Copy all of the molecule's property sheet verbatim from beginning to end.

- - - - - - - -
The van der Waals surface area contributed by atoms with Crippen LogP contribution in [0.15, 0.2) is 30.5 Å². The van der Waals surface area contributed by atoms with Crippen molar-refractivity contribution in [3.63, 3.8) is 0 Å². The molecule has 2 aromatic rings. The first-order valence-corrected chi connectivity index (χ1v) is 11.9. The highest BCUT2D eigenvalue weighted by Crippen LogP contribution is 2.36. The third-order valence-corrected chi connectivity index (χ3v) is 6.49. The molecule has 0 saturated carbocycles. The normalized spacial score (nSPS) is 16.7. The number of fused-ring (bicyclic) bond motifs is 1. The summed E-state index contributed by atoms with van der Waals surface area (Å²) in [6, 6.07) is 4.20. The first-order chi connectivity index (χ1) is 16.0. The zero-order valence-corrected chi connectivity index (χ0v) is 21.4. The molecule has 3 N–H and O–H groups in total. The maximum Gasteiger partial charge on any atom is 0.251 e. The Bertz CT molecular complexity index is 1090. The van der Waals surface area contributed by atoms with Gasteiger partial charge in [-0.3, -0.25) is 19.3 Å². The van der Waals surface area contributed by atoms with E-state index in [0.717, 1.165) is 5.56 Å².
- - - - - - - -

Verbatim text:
The van der Waals surface area contributed by atoms with Crippen LogP contribution in [0.15, 0.2) is 30.5 Å². The van der Waals surface area contributed by atoms with Crippen molar-refractivity contribution in [3.63, 3.8) is 0 Å². The molecule has 2 aromatic rings. The first-order valence-corrected chi connectivity index (χ1v) is 11.9. The highest BCUT2D eigenvalue weighted by Crippen LogP contribution is 2.36. The third-order valence-corrected chi connectivity index (χ3v) is 6.49. The molecule has 0 saturated carbocycles. The normalized spacial score (nSPS) is 16.7. The number of fused-ring (bicyclic) bond motifs is 1. The summed E-state index contributed by atoms with van der Waals surface area (Å²) in [6, 6.07) is 4.20. The first-order chi connectivity index (χ1) is 16.0. The zero-order valence-corrected chi connectivity index (χ0v) is 21.4. The molecule has 3 N–H and O–H groups in total. The maximum Gasteiger partial charge on any atom is 0.251 e. The Bertz CT molecular complexity index is 1090. The van der Waals surface area contributed by atoms with Gasteiger partial charge in [-0.3, -0.25) is 19.3 Å². The van der Waals surface area contributed by atoms with E-state index in [0.717, 1.165) is 5.56 Å².